I think it would do us all well to tread lightly before calling people racist. None of us were there and therefore know zero about the actual interactions between the pt and her healthcare providers. Accusing someone of being racist is not helping the situation or our society move forward in a positive way. I am not saying that people never are racist but it goes across the board in all directions and should stop. I am just saying that taking a person's perception of the situation and laying blame is not helping our society to move forward to unity. Just my opinion. Also, people have hardly ever recieved the care they would like and now with covid and the opiod issues it is even worse!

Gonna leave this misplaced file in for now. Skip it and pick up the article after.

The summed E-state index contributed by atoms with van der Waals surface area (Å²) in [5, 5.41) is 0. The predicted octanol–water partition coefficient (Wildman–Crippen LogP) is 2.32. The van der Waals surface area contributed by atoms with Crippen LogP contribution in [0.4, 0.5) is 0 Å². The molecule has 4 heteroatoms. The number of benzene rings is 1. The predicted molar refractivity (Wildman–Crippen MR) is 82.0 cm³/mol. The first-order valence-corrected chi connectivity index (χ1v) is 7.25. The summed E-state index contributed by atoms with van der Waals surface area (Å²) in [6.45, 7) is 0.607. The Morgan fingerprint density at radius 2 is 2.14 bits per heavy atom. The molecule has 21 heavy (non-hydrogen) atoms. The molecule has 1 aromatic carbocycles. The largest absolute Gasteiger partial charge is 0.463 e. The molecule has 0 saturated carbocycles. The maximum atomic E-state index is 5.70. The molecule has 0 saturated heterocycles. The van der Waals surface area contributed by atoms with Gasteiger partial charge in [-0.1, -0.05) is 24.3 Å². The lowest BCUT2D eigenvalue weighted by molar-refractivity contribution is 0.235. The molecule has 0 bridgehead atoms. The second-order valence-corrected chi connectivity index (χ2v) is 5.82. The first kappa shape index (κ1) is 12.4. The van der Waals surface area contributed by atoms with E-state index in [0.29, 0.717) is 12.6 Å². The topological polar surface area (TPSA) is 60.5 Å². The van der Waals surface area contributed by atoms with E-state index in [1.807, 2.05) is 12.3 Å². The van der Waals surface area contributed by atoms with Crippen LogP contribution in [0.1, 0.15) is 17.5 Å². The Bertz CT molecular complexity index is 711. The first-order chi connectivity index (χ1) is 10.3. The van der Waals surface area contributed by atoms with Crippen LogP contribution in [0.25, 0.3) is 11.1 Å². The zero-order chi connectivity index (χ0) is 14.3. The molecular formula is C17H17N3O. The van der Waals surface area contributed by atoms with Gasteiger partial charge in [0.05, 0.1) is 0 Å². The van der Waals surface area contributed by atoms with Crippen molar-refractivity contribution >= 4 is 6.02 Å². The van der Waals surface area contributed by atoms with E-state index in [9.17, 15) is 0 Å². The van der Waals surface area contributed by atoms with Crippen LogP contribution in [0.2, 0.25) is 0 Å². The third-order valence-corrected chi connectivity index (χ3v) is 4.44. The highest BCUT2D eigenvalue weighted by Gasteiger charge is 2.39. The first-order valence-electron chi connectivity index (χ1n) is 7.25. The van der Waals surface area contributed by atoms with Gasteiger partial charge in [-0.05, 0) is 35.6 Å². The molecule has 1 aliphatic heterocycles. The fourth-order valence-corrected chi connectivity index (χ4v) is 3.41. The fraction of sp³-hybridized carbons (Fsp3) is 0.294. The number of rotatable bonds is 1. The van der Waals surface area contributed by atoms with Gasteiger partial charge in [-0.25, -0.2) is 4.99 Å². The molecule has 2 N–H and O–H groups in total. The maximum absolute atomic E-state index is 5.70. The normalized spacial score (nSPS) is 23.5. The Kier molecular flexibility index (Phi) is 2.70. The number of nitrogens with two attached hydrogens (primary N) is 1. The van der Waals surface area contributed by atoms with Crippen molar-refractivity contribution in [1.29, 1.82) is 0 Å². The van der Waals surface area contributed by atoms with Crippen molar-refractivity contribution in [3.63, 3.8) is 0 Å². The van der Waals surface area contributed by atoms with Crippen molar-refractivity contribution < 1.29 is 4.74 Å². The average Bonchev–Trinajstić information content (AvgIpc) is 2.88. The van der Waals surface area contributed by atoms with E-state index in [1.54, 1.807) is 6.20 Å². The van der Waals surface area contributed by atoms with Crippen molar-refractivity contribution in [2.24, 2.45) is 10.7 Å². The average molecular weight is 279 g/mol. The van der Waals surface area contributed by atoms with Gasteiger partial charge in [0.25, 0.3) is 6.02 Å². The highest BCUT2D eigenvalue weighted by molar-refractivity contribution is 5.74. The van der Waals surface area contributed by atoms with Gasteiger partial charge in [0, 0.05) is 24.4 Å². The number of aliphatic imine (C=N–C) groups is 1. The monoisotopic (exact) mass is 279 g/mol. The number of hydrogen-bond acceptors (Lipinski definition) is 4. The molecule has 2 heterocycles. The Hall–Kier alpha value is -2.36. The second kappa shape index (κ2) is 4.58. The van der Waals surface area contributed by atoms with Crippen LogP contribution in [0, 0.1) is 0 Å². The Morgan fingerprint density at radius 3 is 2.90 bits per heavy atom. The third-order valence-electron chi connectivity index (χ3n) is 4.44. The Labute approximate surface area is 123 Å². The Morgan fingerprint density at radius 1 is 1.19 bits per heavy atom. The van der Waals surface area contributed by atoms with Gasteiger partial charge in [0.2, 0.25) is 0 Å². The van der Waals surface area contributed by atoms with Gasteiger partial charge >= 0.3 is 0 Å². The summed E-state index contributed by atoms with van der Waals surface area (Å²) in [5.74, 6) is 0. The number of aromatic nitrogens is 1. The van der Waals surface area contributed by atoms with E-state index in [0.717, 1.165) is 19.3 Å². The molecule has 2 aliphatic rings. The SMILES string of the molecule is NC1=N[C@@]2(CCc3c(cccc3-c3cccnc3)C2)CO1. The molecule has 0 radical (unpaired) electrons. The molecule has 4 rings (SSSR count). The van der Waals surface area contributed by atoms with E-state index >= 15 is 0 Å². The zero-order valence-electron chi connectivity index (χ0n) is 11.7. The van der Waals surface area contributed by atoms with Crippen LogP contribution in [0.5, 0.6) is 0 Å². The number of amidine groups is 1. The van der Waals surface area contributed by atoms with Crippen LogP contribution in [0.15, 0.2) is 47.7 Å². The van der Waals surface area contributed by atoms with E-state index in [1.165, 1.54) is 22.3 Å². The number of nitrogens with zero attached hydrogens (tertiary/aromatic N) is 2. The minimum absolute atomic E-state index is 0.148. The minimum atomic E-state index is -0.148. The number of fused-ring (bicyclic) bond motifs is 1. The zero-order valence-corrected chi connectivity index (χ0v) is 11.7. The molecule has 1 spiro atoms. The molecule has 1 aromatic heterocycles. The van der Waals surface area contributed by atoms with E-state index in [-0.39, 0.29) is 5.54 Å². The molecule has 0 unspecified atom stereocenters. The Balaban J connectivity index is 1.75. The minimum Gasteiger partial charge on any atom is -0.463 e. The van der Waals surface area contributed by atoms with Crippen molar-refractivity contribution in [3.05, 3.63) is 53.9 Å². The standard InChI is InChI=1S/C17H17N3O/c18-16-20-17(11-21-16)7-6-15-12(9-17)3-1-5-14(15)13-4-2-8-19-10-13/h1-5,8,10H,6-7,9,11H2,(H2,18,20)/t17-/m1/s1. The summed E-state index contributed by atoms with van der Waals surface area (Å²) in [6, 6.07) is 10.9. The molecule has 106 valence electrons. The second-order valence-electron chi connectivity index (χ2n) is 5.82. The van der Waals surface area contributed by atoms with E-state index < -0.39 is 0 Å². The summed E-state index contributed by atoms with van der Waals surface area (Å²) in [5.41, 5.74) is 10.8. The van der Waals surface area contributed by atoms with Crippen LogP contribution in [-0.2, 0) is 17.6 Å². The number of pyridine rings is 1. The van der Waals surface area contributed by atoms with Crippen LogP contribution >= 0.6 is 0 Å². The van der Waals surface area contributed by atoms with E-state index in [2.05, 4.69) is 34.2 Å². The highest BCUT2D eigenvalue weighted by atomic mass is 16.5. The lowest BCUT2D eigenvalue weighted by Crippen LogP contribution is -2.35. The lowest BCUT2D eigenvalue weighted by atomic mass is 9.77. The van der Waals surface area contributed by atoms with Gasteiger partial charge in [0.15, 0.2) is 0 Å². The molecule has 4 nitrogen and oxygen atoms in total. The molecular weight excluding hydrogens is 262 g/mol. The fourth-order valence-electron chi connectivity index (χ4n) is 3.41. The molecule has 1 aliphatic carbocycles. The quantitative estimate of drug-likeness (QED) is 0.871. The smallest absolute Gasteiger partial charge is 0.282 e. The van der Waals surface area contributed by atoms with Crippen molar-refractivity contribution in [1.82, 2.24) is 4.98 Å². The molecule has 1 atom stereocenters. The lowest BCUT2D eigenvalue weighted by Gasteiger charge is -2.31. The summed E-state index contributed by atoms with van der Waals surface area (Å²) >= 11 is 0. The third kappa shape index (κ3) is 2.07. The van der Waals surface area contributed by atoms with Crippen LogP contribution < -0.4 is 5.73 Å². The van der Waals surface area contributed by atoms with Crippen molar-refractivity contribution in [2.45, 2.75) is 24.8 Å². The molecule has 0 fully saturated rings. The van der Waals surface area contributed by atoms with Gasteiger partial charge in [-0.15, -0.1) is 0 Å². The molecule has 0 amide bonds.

If people would tread lightly with the way treat others, perhaps their behaviors wouldn't be prejudicial. It has been proven the people of color do not receive the same quality of care that white people receive, it's not this rare occurrence that health care providers are providing different quality of care to minorities. Everyone has their own biases, everyone does regardless of their race. And I think that in order for us to move forward we have to openly talk about those biases and how they can be overcome. Dr. Moore died shortly after talking about her experience, perhaps she would have died regardless of the care she received, but maybe not. Maybe if her care team truly listened to her concerns as a person as opposed to treating her under their preconceived notion that she was a "drug seeker". And her story is not new, there is a ton of literature out there about how persons of color do not have equity when it comes to health care.